Images of the OOPS Experiment in the South Hall of the Bates Laboratory

These pictures attempt to show the OOPS experiment as it will appear on the floor of the South Hall at Bates. Utility routing could not be shown in the rendered images, and greatly impacts the complexity of the apparatus. The OOPS equipment is intended to work with an existing spectrometer, OHIPS, in the South Hall, further complicating the space usage and access in the hall.

Photos will be added as the experiment is finally assembled by the end of 1997.

Gantry and two Satellites, closest approach, 179K

An eye-level view of the gantry and two satellites in the close-packed configuration 1.4 meters away from the target point. The gantry and satellites are designed to be pushed back to 2.5 meters away from the target as well.

Gantry and two Satellites from above, 338K

This is a view of the gantry and two satellites from above without perspective.

All of the components in the South Hall, 76K

This image shows the gantry, two satellites, and the OHIPS detector in the South Hall in one of the experimental configurations ready to take beam.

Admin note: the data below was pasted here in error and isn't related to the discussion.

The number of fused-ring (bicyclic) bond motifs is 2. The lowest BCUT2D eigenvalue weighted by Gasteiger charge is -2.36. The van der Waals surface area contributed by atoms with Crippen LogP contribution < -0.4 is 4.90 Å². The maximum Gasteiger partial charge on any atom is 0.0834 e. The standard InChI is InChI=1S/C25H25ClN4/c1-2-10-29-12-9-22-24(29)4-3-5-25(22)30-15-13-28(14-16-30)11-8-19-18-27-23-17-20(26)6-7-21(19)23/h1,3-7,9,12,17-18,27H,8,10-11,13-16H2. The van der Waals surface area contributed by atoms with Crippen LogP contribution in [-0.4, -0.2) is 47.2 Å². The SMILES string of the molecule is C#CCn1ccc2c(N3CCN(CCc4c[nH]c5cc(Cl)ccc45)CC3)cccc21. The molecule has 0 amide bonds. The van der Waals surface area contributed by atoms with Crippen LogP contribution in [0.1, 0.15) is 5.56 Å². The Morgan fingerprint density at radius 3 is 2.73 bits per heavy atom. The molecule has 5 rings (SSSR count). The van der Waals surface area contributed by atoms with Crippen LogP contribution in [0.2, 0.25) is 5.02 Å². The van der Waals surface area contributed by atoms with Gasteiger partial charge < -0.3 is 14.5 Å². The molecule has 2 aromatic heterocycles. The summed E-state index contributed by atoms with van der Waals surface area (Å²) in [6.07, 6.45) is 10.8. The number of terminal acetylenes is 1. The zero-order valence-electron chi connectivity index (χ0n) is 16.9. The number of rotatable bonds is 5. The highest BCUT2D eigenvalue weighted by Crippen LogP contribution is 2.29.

An OOPS on the Flipper in the South Hall, 33K

This photo shows an OOPS module on another structure designed by Bartoszek Engineering, the OOPS Flipper. The Flipper is used to rotate an OOPS upside down for attachment to either the satellites or the gantry in the inverted position. This position allows a larger angle of scattered particle to be measured within the range of pitch angle of the pitch mechanisms on the satellites and gantry.

Flipper and Satellite in the South Hall, 35K

This photo shows an OOPS module on the Flipper and another one mounted to a satellite tethered to the pivot post. Experiments are being done with the satellites and the old North Hall support while the gantry is procured and assembled.

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